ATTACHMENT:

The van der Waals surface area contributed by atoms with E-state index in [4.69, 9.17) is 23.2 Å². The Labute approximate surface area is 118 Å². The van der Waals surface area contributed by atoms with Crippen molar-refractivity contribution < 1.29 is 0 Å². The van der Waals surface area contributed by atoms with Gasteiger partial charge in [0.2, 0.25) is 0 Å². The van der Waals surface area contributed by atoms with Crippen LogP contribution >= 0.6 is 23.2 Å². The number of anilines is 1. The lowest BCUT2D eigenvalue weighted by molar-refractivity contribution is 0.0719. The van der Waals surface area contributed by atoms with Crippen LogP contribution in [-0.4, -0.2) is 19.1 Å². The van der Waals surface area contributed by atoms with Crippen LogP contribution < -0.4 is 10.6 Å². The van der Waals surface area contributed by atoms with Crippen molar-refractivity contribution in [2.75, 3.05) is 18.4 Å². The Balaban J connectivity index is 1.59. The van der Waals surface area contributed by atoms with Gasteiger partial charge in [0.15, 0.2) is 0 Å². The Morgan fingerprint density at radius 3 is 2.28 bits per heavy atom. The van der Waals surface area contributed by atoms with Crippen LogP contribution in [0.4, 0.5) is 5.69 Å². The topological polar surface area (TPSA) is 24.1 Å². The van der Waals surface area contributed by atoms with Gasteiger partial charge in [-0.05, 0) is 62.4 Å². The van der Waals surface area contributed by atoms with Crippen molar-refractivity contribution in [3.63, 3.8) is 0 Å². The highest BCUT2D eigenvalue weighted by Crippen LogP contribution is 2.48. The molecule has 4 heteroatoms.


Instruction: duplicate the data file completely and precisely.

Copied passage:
The van der Waals surface area contributed by atoms with E-state index in [4.69, 9.17) is 23.2 Å². The Labute approximate surface area is 118 Å². The van der Waals surface area contributed by atoms with Crippen molar-refractivity contribution < 1.29 is 0 Å². The van der Waals surface area contributed by atoms with Gasteiger partial charge in [0.2, 0.25) is 0 Å². The van der Waals surface area contributed by atoms with Crippen LogP contribution >= 0.6 is 23.2 Å². The number of anilines is 1. The lowest BCUT2D eigenvalue weighted by molar-refractivity contribution is 0.0719. The van der Waals surface area contributed by atoms with Crippen LogP contribution in [-0.4, -0.2) is 19.1 Å². The van der Waals surface area contributed by atoms with Crippen LogP contribution < -0.4 is 10.6 Å². The van der Waals surface area contributed by atoms with Crippen molar-refractivity contribution in [2.75, 3.05) is 18.4 Å². The Balaban J connectivity index is 1.59. The van der Waals surface area contributed by atoms with Gasteiger partial charge in [0.15, 0.2) is 0 Å². The Morgan fingerprint density at radius 3 is 2.28 bits per heavy atom. The van der Waals surface area contributed by atoms with Crippen LogP contribution in [0.4, 0.5) is 5.69 Å². The topological polar surface area (TPSA) is 24.1 Å². The van der Waals surface area contributed by atoms with Gasteiger partial charge in [-0.05, 0) is 62.4 Å². The van der Waals surface area contributed by atoms with Crippen molar-refractivity contribution in [3.63, 3.8) is 0 Å². The highest BCUT2D eigenvalue weighted by Crippen LogP contribution is 2.48. The molecule has 4 heteroatoms.